Although commendable, Selangor’s FOI Enactment still suffers from several weaknesses that hinder the full force of the law. In particular, this piece of legislation does not specify when public bodies are required to periodically disclose information, it stipulates penalties for applicants who use the information sought for purposes other than those specified in an application (Section 18(1)), and it fails to specify how appointments will be made to the State information Board (Section 17(2)).
In a public hearing held on 27 January 2015 to hear the views of four Selangor state information officers regarding the implementation of the FOI Enactment, it was revealed that there was a vital line to be drawn between disclosing information to the public and the privacy of individuals. According to state Select Committee on Competency, Accountability and Transparency (Selcat) chairperson Hannah Yeoh, “… some individuals are abusing this process for their own benefit.” There have been 163 applications requesting information since 2013, of which only five applications were rejected (https://www.facebook.com/hannah.yeoh.5/posts/10152693815092333).
In practice, public disclosure and participation featured strongly in Selangor in relation to the controversial construction of a highway, the Kinrara-Damansara Expressway (KIDEX), which was later called off due to strong public pressure.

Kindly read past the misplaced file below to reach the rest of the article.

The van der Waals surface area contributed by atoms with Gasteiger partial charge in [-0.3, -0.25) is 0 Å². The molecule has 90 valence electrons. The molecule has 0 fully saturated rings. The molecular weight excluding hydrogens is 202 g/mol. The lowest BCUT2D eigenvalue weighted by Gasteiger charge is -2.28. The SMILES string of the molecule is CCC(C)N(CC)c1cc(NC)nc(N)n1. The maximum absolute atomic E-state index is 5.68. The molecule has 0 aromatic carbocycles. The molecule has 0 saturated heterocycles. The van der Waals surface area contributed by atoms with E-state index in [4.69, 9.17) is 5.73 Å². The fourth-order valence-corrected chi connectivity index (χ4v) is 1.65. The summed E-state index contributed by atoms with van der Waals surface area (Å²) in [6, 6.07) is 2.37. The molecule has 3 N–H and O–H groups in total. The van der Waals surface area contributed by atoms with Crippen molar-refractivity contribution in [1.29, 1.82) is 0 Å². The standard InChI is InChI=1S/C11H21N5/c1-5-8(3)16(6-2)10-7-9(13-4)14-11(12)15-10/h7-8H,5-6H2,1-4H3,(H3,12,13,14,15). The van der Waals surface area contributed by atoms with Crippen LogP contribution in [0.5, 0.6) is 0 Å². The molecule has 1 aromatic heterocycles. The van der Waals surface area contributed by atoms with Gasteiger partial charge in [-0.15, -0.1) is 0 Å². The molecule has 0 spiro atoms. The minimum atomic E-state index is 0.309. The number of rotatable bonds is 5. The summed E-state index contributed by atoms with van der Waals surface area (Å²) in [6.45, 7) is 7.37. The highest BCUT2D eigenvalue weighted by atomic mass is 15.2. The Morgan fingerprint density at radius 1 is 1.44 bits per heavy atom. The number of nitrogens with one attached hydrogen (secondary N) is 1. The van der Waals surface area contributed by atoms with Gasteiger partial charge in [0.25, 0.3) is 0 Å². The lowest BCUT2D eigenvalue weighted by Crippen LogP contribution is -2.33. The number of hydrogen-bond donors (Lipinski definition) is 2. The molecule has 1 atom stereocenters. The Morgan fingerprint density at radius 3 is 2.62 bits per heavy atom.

The Penang State Assembly passed the PR state government’s FOI Enactment in November 2011, which is very much similar to that of the Selangor state government. According to Penang state assemblyperson Wong Hon Wai (Air Itam constituency), the push for the FOI primarily came from the civil society. There was no equivalent in Penang the Coalition for Good Governance of Selangor in pushing for the FOI. He added that the PR commitment to the FOI arose from the concern regarding the close tender practice of the BN in awarding contracts, which had led to abuse and corruption. (Personal interview, 28 Jan. 2014)
Given that Penang’s FOI was drafted along the lines of Selangor’s, Penang’s FOI enactment, which was implemented in early January 2015, too has, to a large degree, inherited similar weaknesses. One of the complaints raised regarding Penang FOI was that the fee for access to official documents was considered exorbitant. The fee is 10 times higher than the charges imposed by the Selangor state government. The fee in Penang for a document of the current year is RM50.00 (equivalent to USD12) while document from previous years is charged at RM100.00 (USD24) (http://www.malaysiakini.com/news/287113).
But the major stumbling block to the full and effective implementation of the FOI laws in the two states is the slew of repressive laws that were introduced, implemented and still maintained by the federal BN government in the country. For one thing, as already mentioned above, the Official Secrets Act (OSA), a colonial legacy that is proudly preserved and further tightened by the BN government, overrides the very basic principle of the right to information in the two states and elsewhere in the federation. And like the recently amended Penal Code, the OSA criminalises unauthorised dissemination of state information by government officials. The ludicrousness of the vague definition of what constitute ‘secret’ in the OSA is best exemplified by the fact that in 1997 the Air Pollution Index in Malaysia was classified as an official secret.